Currently, Israelis intermarry by getting married abroad (often in Cyprus) then returning to Israel.
In a country that has government-backed (and funded) Orthodoxy as the norm, is there a way to modernize marriage? Is there a way to accept intermarriage? Would ending the Orthodox-controlled chief rabbinate’s authority over marriage in Israel be a realistic solution?
And while we’re on the topic of marriage in Israel… We were recently contacted by a graduate student who is doing research in Israel for their Master’s thesis at the University of Zürich, Switzerland in Social Anthropology and Political Science. The research is on inter-religious/inter-ethnic couples living in Israel — where one partner is Jewish Israeli and the other is Arab Palestinian (Muslim or Christian). If you are in such a couple, or know folks who are, and would be interested in helping out in this unique study, please [email@example.com]contact us[/email] and we will put you in touch with the researcher.
Manhattan lawyer [Epstein] recently asked New York federal judge Kimba Wood to grant him a day’s reprieve in a criminal trial to attend the bris of his grandson. Epstein’s daughter has not yet given birth — so he doesn’t yet know the sex of the baby. But Epstein wanted to give Judge Wood ample notice to consider his request, given that his daughter’s due date is Dec. 3, smack in the middle of the scheduled trial.
So Epstein was stuck in the slightly awkward position of asking Judge Wood for a day off if, in fact, the baby turns out to be a boy. If it’s a girl, well, no bris, no day off needed.
Wrote Epstein, in this letter filed with the court on Thursday:
“Should the child be a girl, not much will happen in the way of public celebration. Some may even be disappointed, but will do their best to conceal this by saying, ‘as long as it’s a healthy baby.’ … However, should the baby be a boy, then hoo hah! Hordes of friends and family will arrive … for the joyous celebration … known as the bris. … My presence at the bris is not strictly commanded, although my absence will never be forgotten by those that matter.”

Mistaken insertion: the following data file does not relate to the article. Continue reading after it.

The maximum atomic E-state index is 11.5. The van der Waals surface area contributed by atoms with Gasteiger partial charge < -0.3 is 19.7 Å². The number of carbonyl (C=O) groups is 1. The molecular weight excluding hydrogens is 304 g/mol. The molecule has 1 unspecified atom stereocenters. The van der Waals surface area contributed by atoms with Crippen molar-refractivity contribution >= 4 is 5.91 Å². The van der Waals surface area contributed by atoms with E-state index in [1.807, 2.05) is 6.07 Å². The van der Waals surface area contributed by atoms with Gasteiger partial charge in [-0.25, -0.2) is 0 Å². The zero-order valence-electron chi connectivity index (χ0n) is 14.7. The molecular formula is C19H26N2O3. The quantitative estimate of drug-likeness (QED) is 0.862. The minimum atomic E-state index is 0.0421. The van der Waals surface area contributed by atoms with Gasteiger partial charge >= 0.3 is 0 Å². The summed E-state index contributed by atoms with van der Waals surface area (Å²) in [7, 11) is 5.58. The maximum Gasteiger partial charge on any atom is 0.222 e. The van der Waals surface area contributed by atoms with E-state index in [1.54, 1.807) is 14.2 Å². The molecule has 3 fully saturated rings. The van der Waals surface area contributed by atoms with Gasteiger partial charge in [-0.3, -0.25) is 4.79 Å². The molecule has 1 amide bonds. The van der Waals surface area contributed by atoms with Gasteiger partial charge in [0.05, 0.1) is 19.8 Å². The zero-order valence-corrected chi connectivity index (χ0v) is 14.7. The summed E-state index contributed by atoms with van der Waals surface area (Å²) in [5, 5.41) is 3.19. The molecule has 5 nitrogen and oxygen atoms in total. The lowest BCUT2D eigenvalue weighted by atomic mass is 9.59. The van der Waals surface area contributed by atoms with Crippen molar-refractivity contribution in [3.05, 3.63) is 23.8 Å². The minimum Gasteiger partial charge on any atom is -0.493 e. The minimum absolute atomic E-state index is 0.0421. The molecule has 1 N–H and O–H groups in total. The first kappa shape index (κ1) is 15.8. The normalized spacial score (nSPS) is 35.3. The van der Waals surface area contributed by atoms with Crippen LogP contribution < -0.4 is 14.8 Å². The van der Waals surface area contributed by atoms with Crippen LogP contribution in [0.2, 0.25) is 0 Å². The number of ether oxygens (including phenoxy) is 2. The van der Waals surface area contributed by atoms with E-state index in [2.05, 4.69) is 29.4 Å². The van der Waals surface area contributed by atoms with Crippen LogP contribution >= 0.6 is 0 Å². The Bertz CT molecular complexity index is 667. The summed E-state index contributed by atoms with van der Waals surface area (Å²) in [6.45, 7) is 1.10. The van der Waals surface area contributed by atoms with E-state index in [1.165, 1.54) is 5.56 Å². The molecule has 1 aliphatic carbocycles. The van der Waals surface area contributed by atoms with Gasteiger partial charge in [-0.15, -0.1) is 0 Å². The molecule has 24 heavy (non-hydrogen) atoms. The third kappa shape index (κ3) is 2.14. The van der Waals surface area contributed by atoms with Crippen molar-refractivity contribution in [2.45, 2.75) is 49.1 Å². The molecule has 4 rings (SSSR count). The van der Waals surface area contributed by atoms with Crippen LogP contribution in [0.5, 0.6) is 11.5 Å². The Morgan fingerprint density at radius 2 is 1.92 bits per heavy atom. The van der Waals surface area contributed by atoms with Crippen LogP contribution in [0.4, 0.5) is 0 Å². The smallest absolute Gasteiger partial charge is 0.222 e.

Judge Wood, in a note written at the bottom of the letter, granted the request. But she did Epstein one better. Wrote Wood:
“Mr. Epstein will be permitted to attend the bris, in the joyous event that a son is born. But the Court would like to balance the scales. If a daughter is born, there will be a public celebration in Court, with readings from poetry celebrating girls and women.”
I then learned of virtual bar mitzvah studies via the NY Times:
If dating, shopping and watching TV can be revolutionized by the Internet, why should bar and bat mitzvahs be immune? Parents who once might have turned to their local synagogue for Hebrew lessons and spiritual guidance are now turning to Google…
It was interesting but it’s too bad that they focused on the downside of group learning – or highlighted the ease of individual learning. Learning with others (chavruta especially) holds many benefits for both religious and secular studies.
I’d be remiss if I didn’t point out that our clergy referral service isn’t just for weddings – we can direct you to clergy for all life cycle events, from a baby naming or bris to bar or bat mitzvah to weddings and funerals.